Many natural systems appear to be in equilibrium until suddenly a critical point is reached, setting up a mudslide or an avalanche or an earthquake. In this project, students will use a simple. . . .
The letters of the word ABACUS have been arranged in the shape of a
triangle. How many different ways can you find to read the word
ABACUS from this triangular pattern?
This tricky challenge asks you to find ways of going across rectangles, going through exactly ten squares.
Sweets are given out to party-goers in a particular way. Investigate the total number of sweets received by people sitting in different positions.
Only one side of a two-slice toaster is working. What is the
quickest way to toast both sides of three slices of bread?
There are 78 prisoners in a square cell block of twelve cells. The
clever prison warder arranged them so there were 25 along each wall
of the prison block. How did he do it?
Whenever a monkey has peaches, he always keeps a fraction of them each day, gives the rest away, and then eats one. How long could he make his peaches last for?
There are nine teddies in Teddy Town - three red, three blue and three yellow. There are also nine houses, three of each colour. Can you put them on the map of Teddy Town according to the rules?
Cherri, Saxon, Mel and Paul are friends. They are all different
ages. Can you find out the age of each friend using the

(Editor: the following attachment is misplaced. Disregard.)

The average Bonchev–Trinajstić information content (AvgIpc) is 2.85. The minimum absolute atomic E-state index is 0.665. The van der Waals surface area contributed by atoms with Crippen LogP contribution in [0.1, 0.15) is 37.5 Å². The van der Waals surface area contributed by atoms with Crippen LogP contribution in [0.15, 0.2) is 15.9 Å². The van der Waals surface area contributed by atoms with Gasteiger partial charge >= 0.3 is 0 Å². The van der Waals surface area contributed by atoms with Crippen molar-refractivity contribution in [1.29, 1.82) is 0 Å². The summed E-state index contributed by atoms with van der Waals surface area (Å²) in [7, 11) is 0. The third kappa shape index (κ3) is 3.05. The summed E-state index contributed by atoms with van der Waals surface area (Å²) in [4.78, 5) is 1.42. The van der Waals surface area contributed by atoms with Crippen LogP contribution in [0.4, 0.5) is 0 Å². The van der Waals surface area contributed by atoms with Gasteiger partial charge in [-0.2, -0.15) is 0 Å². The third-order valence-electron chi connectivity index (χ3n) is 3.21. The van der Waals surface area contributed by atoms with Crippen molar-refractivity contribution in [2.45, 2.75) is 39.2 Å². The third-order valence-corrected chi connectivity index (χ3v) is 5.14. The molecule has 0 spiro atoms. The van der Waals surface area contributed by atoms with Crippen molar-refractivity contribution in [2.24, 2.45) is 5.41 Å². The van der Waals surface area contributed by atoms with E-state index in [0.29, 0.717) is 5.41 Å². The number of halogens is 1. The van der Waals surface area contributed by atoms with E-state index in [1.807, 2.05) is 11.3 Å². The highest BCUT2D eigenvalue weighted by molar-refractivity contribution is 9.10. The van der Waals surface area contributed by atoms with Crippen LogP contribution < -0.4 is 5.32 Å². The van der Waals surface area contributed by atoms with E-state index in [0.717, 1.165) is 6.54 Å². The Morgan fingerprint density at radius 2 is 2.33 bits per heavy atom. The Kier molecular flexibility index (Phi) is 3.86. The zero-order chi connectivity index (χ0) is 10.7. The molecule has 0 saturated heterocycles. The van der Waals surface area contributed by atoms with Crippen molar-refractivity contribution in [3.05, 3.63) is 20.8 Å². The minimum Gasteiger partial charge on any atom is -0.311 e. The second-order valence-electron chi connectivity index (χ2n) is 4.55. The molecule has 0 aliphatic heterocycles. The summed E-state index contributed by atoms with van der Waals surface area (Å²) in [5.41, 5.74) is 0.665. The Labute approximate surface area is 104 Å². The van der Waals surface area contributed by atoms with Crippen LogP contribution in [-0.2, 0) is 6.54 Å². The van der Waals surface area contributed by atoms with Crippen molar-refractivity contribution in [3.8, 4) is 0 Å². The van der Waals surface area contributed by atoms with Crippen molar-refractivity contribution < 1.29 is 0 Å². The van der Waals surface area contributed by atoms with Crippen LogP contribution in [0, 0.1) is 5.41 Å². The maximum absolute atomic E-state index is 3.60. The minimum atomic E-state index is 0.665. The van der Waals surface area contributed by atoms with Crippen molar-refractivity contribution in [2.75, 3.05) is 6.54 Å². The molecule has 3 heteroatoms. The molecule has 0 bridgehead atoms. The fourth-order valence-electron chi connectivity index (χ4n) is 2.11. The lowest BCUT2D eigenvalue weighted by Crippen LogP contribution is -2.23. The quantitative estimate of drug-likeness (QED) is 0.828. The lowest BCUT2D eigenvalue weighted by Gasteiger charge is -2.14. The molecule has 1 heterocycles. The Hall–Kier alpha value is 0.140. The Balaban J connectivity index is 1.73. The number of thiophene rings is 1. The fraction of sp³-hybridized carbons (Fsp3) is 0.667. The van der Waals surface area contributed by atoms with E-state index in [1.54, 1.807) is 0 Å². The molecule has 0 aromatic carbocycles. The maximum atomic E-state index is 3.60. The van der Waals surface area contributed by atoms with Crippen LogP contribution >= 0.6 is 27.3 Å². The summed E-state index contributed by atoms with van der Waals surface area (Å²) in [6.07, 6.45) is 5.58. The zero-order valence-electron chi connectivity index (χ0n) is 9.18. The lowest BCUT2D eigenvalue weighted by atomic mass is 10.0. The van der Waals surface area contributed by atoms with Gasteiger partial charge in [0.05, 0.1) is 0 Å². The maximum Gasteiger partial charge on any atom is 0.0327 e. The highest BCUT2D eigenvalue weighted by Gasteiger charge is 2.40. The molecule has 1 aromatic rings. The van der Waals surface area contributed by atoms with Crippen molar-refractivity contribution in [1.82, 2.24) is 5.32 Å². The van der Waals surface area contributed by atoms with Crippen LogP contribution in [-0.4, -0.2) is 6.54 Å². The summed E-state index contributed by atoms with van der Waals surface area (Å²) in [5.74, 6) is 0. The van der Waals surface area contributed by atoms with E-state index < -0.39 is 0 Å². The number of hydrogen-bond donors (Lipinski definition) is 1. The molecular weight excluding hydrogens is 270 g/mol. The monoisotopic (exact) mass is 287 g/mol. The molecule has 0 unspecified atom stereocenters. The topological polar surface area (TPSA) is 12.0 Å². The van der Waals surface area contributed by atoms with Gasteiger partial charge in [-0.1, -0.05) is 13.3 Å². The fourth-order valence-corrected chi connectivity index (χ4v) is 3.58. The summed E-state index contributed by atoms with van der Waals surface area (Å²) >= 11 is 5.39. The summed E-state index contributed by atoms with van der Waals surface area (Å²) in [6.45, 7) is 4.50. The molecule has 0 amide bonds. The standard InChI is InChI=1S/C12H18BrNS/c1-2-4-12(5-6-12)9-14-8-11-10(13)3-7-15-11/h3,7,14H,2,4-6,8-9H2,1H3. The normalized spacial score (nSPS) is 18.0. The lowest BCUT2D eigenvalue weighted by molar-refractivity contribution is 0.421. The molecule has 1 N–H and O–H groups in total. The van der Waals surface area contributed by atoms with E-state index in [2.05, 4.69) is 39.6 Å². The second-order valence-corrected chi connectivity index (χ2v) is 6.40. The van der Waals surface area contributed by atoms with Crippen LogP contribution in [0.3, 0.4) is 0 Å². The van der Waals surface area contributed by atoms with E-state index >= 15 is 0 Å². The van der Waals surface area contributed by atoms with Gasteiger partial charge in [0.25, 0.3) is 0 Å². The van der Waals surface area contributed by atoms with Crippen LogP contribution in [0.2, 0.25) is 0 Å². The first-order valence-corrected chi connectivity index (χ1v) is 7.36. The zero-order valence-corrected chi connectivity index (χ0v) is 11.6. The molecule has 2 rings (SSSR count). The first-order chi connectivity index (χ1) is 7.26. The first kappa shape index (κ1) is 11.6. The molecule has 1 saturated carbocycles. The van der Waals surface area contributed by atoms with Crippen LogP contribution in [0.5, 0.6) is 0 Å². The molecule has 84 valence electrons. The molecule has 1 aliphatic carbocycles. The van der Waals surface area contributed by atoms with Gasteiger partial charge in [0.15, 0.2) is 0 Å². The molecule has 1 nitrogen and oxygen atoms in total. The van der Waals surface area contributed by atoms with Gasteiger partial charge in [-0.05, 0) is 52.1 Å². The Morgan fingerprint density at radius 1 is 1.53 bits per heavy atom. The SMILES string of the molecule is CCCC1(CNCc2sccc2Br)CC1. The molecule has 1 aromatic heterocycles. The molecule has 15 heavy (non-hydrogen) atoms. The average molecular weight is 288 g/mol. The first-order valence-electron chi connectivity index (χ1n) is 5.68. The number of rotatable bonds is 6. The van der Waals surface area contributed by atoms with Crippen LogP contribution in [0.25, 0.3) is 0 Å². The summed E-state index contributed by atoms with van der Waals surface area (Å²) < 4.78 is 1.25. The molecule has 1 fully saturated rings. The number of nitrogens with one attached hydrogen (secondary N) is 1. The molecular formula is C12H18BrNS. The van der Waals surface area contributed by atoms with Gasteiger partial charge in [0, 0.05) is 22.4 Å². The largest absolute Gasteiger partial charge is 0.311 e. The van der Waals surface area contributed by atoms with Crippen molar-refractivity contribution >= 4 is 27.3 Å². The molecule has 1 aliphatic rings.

You have two egg timers. One takes 4 minutes exactly to empty and
the other takes 7 minutes. What times in whole minutes can you
measure and how?
Can you put the numbers 1-5 in the V shape so that both 'arms' have the same total?
Ben passed a third of his counters to Jack, Jack passed a quarter
of his counters to Emma and Emma passed a fifth of her counters to
Ben. After this they all had the same number of counters.
On my calculator I divided one whole number by another whole number and got the answer 3.125 If the numbers are both under 50, what are they?
This problem is based on the story of the Pied Piper of Hamelin. Investigate the different numbers of people and rats there could have been if you know how many legs there are altogether!
Can you put plus signs in so this is true? 1 2 3 4 5 6 7 8 9 = 99
How many ways can you do it?
How many ways can you find to do up all four buttons on my coat? How about if I had five buttons? Six ...?
Tom and Ben visited Numberland. Use the maps to work out the number of points each of their routes scores.
What can you say about these shapes? This problem challenges you to create shapes with different areas and perimeters.
An investigation involving adding and subtracting sets of consecutive numbers. Lots to find out, lots to explore.
Zumf makes spectacles for the residents of the planet Zargon, who
have either 3 eyes or 4 eyes. How many lenses will Zumf need to
make all the different orders for 9 families?
The discs for this game are kept in a flat square box with a square
hole for each disc. Use the information to find out how many discs
of each colour there are in the box.
A mathematician goes into a supermarket and buys four items. Using
a calculator she multiplies the cost instead of adding them. How
can her answer be the same as the total at the till?